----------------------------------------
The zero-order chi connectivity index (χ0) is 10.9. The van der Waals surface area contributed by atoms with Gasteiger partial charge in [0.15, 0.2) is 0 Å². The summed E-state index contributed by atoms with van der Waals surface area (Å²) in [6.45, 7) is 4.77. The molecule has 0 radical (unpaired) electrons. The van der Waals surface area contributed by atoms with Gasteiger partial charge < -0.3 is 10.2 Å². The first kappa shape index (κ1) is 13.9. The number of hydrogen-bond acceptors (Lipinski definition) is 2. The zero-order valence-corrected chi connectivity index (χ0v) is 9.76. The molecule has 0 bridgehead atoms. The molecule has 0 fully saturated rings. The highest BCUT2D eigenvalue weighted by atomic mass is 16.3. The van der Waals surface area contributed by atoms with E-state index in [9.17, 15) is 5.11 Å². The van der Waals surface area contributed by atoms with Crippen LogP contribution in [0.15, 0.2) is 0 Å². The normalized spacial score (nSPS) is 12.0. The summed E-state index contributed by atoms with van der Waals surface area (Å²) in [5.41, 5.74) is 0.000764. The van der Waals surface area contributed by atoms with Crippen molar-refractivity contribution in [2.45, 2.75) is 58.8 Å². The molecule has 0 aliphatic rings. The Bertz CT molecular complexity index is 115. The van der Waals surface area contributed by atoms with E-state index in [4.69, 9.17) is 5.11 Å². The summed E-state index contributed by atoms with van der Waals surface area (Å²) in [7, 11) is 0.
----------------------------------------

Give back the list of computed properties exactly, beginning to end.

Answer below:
The zero-order chi connectivity index (χ0) is 10.9. The van der Waals surface area contributed by atoms with Gasteiger partial charge in [0.15, 0.2) is 0 Å². The summed E-state index contributed by atoms with van der Waals surface area (Å²) in [6.45, 7) is 4.77. The molecule has 0 radical (unpaired) electrons. The van der Waals surface area contributed by atoms with Gasteiger partial charge < -0.3 is 10.2 Å². The first kappa shape index (κ1) is 13.9. The number of hydrogen-bond acceptors (Lipinski definition) is 2. The zero-order valence-corrected chi connectivity index (χ0v) is 9.76. The molecule has 0 bridgehead atoms. The molecule has 0 fully saturated rings. The highest BCUT2D eigenvalue weighted by atomic mass is 16.3. The van der Waals surface area contributed by atoms with E-state index in [9.17, 15) is 5.11 Å². The van der Waals surface area contributed by atoms with Crippen LogP contribution in [0.15, 0.2) is 0 Å². The normalized spacial score (nSPS) is 12.0. The summed E-state index contributed by atoms with van der Waals surface area (Å²) in [5.41, 5.74) is 0.000764. The van der Waals surface area contributed by atoms with Crippen molar-refractivity contribution in [2.45, 2.75) is 58.8 Å². The molecule has 0 aliphatic rings. The Bertz CT molecular complexity index is 115. The van der Waals surface area contributed by atoms with E-state index in [4.69, 9.17) is 5.11 Å². The summed E-state index contributed by atoms with van der Waals surface area (Å²) in [7, 11) is 0.